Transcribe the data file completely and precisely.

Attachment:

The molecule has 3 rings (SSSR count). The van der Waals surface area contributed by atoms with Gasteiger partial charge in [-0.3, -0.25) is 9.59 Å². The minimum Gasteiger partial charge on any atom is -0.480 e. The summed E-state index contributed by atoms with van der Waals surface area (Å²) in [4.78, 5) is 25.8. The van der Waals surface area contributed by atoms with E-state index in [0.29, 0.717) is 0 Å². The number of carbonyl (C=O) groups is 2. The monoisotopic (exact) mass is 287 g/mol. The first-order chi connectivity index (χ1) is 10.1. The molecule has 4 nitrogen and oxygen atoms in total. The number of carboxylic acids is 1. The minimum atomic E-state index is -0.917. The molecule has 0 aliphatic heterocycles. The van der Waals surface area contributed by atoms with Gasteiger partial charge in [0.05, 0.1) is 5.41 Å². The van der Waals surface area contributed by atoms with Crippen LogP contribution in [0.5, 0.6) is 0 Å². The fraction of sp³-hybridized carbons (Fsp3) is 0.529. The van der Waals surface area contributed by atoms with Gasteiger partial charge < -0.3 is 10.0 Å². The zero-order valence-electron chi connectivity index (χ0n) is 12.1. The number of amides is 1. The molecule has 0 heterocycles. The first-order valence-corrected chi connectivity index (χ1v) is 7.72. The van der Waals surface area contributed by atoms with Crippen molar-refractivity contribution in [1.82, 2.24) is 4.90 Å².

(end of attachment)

The molecule has 3 rings (SSSR count). The van der Waals surface area contributed by atoms with Gasteiger partial charge in [-0.3, -0.25) is 9.59 Å². The minimum Gasteiger partial charge on any atom is -0.480 e. The summed E-state index contributed by atoms with van der Waals surface area (Å²) in [4.78, 5) is 25.8. The van der Waals surface area contributed by atoms with E-state index in [0.29, 0.717) is 0 Å². The number of carbonyl (C=O) groups is 2. The monoisotopic (exact) mass is 287 g/mol. The first-order chi connectivity index (χ1) is 10.1. The molecule has 4 nitrogen and oxygen atoms in total. The number of carboxylic acids is 1. The minimum atomic E-state index is -0.917. The molecule has 0 aliphatic heterocycles. The van der Waals surface area contributed by atoms with Gasteiger partial charge in [0.05, 0.1) is 5.41 Å². The van der Waals surface area contributed by atoms with Crippen LogP contribution in [0.5, 0.6) is 0 Å². The fraction of sp³-hybridized carbons (Fsp3) is 0.529. The van der Waals surface area contributed by atoms with Gasteiger partial charge < -0.3 is 10.0 Å². The zero-order valence-electron chi connectivity index (χ0n) is 12.1. The number of amides is 1. The molecule has 0 heterocycles. The first-order valence-corrected chi connectivity index (χ1v) is 7.72. The van der Waals surface area contributed by atoms with Crippen molar-refractivity contribution in [1.82, 2.24) is 4.90 Å².